Three inoculation centres are maintained for the issue of Inter- national Certificates of vaccination to persons making international journeys. These centres also give free vaccination on request to members of the public.

      Medical advice to ships at sea travelling without doctors aboard was given by radio on 22 occasions.



       Maternal and Child Health. The Government midwifery serv- ices, which offer facilities free of charge for maternity home and domiciliary deliveries, now operate from 23 centres, four in Hong Kong, six in Kowloon and thirteen in the New Territories. Owing to the very crowded home conditions, relatively few deliveries take place in private houses. During the year 53 midwives at the 23 centres undertook a total of 13,427 deliveries of which only 3,106 did not take place in hospitals or maternity homes.

122 private maternity homes and 5 nursing homes also under- take midwifery. Of these 37 maternity homes are in Hong Kong, 75 maternity homes and 4 nursing homes in Kowloon and 10 maternity homes and 1 nursing home in the New Territories. These homes, the majority of which have two to four beds, are visited regularly by the Supervisor of Midwives and her staff to ensure that the conditions of registration are being complied with and that the standards of midwifery and record keeping are ade- quate. A total of 34,496 babies were delivered in these maternity homes and there were 3,109 domiciliary deliveries.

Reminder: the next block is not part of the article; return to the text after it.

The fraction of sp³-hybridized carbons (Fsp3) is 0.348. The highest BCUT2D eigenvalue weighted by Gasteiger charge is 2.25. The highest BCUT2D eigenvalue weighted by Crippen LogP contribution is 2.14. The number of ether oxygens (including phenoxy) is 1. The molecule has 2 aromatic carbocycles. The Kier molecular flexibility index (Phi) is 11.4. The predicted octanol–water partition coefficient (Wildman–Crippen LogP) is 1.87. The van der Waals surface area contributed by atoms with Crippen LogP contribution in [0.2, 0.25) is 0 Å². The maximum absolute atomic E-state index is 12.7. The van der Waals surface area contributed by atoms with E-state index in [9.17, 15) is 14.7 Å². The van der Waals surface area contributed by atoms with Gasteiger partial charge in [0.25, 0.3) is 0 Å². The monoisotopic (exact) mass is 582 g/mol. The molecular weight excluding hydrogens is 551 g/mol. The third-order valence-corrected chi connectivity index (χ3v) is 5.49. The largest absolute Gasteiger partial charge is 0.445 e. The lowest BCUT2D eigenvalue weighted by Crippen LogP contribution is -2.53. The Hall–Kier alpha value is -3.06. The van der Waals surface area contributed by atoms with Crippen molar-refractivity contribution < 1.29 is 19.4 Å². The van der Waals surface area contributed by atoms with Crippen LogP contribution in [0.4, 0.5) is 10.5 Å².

The maternal and child health staff hold ante-natal sessions at 28 centres and post-natal sessions at 16 centres. There were 61,891 attendances at ante-natal sessions and 4,870 post-natal attendances. Infant welfare and toddlers clinics for children up to 2 years of age and from 2 to 5 years respectively are held at 24 centres, seven of which are full-time; in the other 17 centres infant welfare clinics are held once, twice or three times each week in Govern- ment clinics and dispensaries, the frequency depending on the population to be served. There was a total of 327,898 attendances, 35,538 of them at toddlers clinics.

       Health Education forms a most important part of the work and takes the form of health talks illustrated by diagrams and flannel- graphs, film strips, slides, practical demonstration, individual ad- vice to mothers and the distribution of booklets and pamphlets. The response is very encouraging and talks and demonstrations are followed with the closest interest. A not inconsiderable number of fathers also attend talks and film strips, particularly at the toddlers clinics.

Routine immunization against smallpox, diphtheria, pertussis and tetanus are given. Depending on circumstances, triple vaccine, combined vaccine or A.P.T. may be given. B.C.G. is given to



children with a negative tuberculin test and I.N.A.H. to children aged one year or under with a positive tuberculin test not due to B.C.G.

      Home visiting by Health Visitors is an important and ever expanding activity. Following the monthly birth returns visits are paid to new-born babies and babies attending the clinics are also visited at home, as required. A total of 46,248 home visits were paid.